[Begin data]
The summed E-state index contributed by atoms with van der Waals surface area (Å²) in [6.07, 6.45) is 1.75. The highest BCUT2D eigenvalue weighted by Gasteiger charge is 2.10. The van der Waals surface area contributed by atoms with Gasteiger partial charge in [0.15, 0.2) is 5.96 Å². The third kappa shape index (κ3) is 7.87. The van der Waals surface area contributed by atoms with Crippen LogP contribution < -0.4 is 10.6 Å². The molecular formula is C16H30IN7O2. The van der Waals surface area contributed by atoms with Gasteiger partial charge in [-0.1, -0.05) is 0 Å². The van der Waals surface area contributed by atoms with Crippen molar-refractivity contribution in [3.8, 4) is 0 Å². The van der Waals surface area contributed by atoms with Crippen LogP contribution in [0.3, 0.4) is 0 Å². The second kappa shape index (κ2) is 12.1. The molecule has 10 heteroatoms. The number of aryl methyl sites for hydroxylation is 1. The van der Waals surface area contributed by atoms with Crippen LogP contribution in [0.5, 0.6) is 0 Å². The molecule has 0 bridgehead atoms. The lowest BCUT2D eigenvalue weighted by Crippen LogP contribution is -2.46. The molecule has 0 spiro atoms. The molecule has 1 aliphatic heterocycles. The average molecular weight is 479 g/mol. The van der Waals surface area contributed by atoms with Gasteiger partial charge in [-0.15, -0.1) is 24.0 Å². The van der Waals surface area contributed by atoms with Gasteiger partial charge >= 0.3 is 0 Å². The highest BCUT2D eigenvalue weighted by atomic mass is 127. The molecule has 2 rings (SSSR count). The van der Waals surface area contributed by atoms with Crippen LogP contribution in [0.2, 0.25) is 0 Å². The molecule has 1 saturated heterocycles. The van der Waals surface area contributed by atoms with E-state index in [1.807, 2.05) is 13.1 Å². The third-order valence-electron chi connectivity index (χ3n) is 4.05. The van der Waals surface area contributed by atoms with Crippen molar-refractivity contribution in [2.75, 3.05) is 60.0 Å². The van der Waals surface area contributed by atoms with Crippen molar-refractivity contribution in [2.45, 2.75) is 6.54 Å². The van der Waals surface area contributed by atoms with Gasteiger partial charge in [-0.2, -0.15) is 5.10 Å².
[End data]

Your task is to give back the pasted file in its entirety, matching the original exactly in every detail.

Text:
The summed E-state index contributed by atoms with van der Waals surface area (Å²) in [6.07, 6.45) is 1.75. The highest BCUT2D eigenvalue weighted by Gasteiger charge is 2.10. The van der Waals surface area contributed by atoms with Gasteiger partial charge in [0.15, 0.2) is 5.96 Å². The third kappa shape index (κ3) is 7.87. The van der Waals surface area contributed by atoms with Crippen LogP contribution < -0.4 is 10.6 Å². The molecular formula is C16H30IN7O2. The van der Waals surface area contributed by atoms with Gasteiger partial charge in [-0.1, -0.05) is 0 Å². The van der Waals surface area contributed by atoms with Crippen molar-refractivity contribution in [3.8, 4) is 0 Å². The van der Waals surface area contributed by atoms with Crippen LogP contribution in [0.3, 0.4) is 0 Å². The second kappa shape index (κ2) is 12.1. The molecule has 10 heteroatoms. The number of aryl methyl sites for hydroxylation is 1. The van der Waals surface area contributed by atoms with Crippen LogP contribution in [0.5, 0.6) is 0 Å². The molecule has 0 bridgehead atoms. The lowest BCUT2D eigenvalue weighted by Crippen LogP contribution is -2.46. The molecule has 0 spiro atoms. The molecule has 1 aliphatic heterocycles. The average molecular weight is 479 g/mol. The van der Waals surface area contributed by atoms with Gasteiger partial charge in [-0.15, -0.1) is 24.0 Å². The van der Waals surface area contributed by atoms with Gasteiger partial charge >= 0.3 is 0 Å². The highest BCUT2D eigenvalue weighted by atomic mass is 127. The molecule has 2 rings (SSSR count). The van der Waals surface area contributed by atoms with Crippen LogP contribution in [0.2, 0.25) is 0 Å². The molecule has 1 saturated heterocycles. The van der Waals surface area contributed by atoms with E-state index in [1.807, 2.05) is 13.1 Å². The third-order valence-electron chi connectivity index (χ3n) is 4.05. The van der Waals surface area contributed by atoms with Crippen molar-refractivity contribution in [2.75, 3.05) is 60.0 Å². The van der Waals surface area contributed by atoms with Crippen molar-refractivity contribution in [2.45, 2.75) is 6.54 Å². The van der Waals surface area contributed by atoms with Gasteiger partial charge in [-0.2, -0.15) is 5.10 Å².